Not a question that had occurred to me before: What if Bertie Wooster, rather than being a mere layabout, was also Batman?
"Good morning, sir. I have prepared a breakfast of scrambled egg, kippers and bacon, as per your request."
"Fantastic, Jeeves! I tell you truly, I've worked up a massive appetite and that's no mistake."
"Am I to assume that tonight's excursion went well, sir?"
"Well, it started off a bit sticky. My cape got all tangled when I went to punch this one hooligan in the face."
"Ah, yes. The cape."
"Jeeves, we've had this discussion twice now. The cape is part of the ensemble."
"We have had this discussion twice, sir, because your cape has gotten tangled up in your legs twice."
"Ah ha, Jeeves. I didn't say it got tangled in my legs this time, merely that it had gotten tangled."
"In what did it get tangled?"
"Well, around my right arm."
"Is that not your good arm for fisticuffs, sir?"
"Don't be coy. You know it is. And the cape stays."
Analogue Loaders makes waiting for your computer to finish what it's doing way look more entertaining than it actually is:
It's a pity there's no mechanism (as far as I know) by which I can get my Mac to adopt some of those images to use instead of the standard, boringly monochrome and resolutely 2D progress animations that come with the system. A couple of those look far more fun than the standard progress indicators. 1
I know it'd be wasting valuable CPU cycles to compute those animations and overlay them on the loading content, but screen savers are a waste of CPU cycles too and they still provide those! Besides, most of the delay I see tends to be due to waiting for data to download rather than waiting for the CPU to have time to process it. ↩
Coexisting With The Fair Folk Who Have Taken Up Residence In/Around/Beneath Your University: A How-To Guide is a webcomic about college life and how students interact (whether they're aware of it or not) with the Fair Folk.
I was delighted to find that there's more where that came from, albeit more focussed on the Fair Folk than college. The artist published it in a series called Cornerwitches which I really enjoyed. One to watch in future, I think.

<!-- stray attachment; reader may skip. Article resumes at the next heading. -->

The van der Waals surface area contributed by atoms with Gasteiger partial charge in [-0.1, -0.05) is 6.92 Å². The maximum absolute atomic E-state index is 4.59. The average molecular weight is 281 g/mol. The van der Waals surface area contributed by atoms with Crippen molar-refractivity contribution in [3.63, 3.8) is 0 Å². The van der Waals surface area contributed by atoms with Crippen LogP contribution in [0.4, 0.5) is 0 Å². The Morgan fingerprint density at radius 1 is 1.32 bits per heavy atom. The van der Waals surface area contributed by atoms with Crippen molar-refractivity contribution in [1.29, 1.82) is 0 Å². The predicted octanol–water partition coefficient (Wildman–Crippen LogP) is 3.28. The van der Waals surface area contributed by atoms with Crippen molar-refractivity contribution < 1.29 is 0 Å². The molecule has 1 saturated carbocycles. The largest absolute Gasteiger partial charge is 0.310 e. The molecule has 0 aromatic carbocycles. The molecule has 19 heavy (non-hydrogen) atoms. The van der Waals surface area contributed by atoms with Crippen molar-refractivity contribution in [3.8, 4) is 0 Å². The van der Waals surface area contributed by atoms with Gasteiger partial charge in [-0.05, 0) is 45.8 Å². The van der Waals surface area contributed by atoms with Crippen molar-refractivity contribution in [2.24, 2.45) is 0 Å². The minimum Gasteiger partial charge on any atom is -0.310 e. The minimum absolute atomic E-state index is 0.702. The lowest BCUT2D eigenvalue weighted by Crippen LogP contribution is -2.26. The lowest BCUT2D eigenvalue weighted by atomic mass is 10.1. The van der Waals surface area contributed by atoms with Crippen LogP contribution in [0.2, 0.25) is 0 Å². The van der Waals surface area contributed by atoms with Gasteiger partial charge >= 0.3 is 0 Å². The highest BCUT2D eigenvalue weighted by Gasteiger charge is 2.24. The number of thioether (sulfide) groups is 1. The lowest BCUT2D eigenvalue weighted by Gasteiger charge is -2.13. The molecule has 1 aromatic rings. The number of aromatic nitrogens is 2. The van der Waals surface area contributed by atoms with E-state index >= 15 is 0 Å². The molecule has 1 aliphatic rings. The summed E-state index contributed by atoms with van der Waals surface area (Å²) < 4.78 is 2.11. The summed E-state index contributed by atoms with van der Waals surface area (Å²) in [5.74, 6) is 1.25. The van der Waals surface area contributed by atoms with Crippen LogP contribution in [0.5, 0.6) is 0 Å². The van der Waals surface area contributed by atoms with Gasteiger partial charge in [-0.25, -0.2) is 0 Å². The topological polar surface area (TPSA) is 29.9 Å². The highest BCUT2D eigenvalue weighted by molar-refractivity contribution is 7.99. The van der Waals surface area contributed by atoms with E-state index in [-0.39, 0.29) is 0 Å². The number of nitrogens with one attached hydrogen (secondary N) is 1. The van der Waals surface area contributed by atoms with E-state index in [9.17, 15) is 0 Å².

Almost a week ago I lost access to a big portion of my backup brain when Instapaper suffered a major storage issue. They explained that there'd been a major storage problem and restricted access to just the last couple of weeks of content while they scrambled to restore full access to everyone's data. Today they restored full access and, as promised, have published a detailed report on the outage.
Turns out, they hit a size limit on the filesystem that held their database - something that not only affected their live database but also all their backups. Nightmare! They had to evaluate their options and devise a recovery plan to move the data over to a new filesystem instance that didn't suffer the same limitation, and now they need to put together a plan for what happens when they approach their new filesystem limit.
All of which serves as a reminder that the Cloud is just someone else's computer, and even IT professionals find themselves bitten by software limitations in the platforms they're using.
(I wonder how Instapaper's creator Maro Arment would have dealt with this if he was still running the service. It would have made for one hell of a segment on Accidental Tech Podcast.)
Gizmodo UK has pulled together some fascinating data summarising what Transport for London learned from tracking peoples' phone on the Tube late last year:
At the end of last year, between 21st November and 19th December, Transport for London carried out an intriguing trial: It was going to track your phone on the London Underground.
Today, thanks to the Freedom of Information Act, Gizmodo UK can exclusively reveal some of the utterly fascinating findings that the agency has been able to make from all of our data - and how the plan, if the trial is deemed a success and tracking is implemented full time, is also to use the data to inform advertising decisions on the Tube network. […]
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